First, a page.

Now, 'Smart' lithium-ion battery that warns before it overheats and explodes

Scientists in Stanford University have developed a "smart" lithium-ion battery that gives ample warning before it overheats and bursts into flames.

Washington: Scientists in Stanford University have developed a "smart" lithium-ion battery that gives ample warning before it overheats and bursts into flames.

The battery is designed for conventional lithium-ion batteries now used in billions of cellphones, laptops and other electronic devices, as well as a growing number of cars and airplanes.

Yi Cui, an associate professor of materials science and engineering at Stanford, said that they wanted to create an early-warning system that saves lives and property.

After incidents such as, fire in two aircrafts of the Boeing aircraft company in 2013 and short-circuit in millions of lithium-ion batteries after consumer-laptop the Sony Corporation in 2006, Cui said, they wanted to lower the odds of a battery fire to one in a billion or even to zero.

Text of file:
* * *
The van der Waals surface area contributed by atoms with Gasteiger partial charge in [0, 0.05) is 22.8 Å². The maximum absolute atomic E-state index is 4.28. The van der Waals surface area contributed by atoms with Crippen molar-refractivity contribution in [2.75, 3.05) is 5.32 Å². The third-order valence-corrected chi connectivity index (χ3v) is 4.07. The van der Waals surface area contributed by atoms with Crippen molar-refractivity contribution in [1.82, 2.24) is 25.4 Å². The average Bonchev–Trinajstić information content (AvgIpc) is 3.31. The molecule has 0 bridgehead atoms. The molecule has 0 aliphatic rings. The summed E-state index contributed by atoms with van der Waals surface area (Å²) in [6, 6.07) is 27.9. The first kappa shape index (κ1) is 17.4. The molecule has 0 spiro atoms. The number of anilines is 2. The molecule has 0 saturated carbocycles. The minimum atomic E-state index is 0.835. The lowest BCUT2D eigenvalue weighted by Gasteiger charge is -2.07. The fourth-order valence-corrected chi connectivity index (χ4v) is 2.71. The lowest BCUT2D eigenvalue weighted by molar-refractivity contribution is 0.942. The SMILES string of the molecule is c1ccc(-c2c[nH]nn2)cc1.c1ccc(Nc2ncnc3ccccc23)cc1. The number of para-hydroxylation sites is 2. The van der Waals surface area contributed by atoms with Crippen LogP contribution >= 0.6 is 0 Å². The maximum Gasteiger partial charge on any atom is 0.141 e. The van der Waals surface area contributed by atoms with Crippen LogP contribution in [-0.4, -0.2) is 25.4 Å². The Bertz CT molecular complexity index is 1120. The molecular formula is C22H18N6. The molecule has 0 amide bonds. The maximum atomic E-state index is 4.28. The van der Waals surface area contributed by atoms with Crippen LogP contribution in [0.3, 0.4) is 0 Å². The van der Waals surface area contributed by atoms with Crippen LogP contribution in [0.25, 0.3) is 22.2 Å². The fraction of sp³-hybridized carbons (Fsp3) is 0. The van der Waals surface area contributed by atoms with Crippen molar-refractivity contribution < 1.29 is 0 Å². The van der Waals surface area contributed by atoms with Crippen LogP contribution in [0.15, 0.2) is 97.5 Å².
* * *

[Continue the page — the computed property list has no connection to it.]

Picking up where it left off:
Manufacturing defects, such as particles of metal and dust, can pierce the separator and trigger shorting, as Sony discovered in 2006. Shorting can also occur if the battery is charged too fast or when the temperature is too low - a phenomenon known as overcharge.

To address the problem, Cui and his colleagues applied a nanolayer of copper onto one side of a polymer separator, creating a novel third electrode halfway between the anode and the cathode.

The copper layer acted like a sensor that allows you to measure the voltage difference between the anode and the separator. When the dendrites grow long enough to reach the copper coating, the voltage drops to zero. That lets you know that the dendrites have grown halfway across the battery. It's a warning that the battery should be removed before the dendrites reach the cathode and cause a short circuit.

You might get a message on your phone telling you that the voltage has dropped to zero, and the battery needs to be replaced and the early-warning technology can also be used in zinc, aluminum and other metal batteries. "It will work in any battery that would require you to detect a short before it explodes.

Study was published in the journal Nature Communications.

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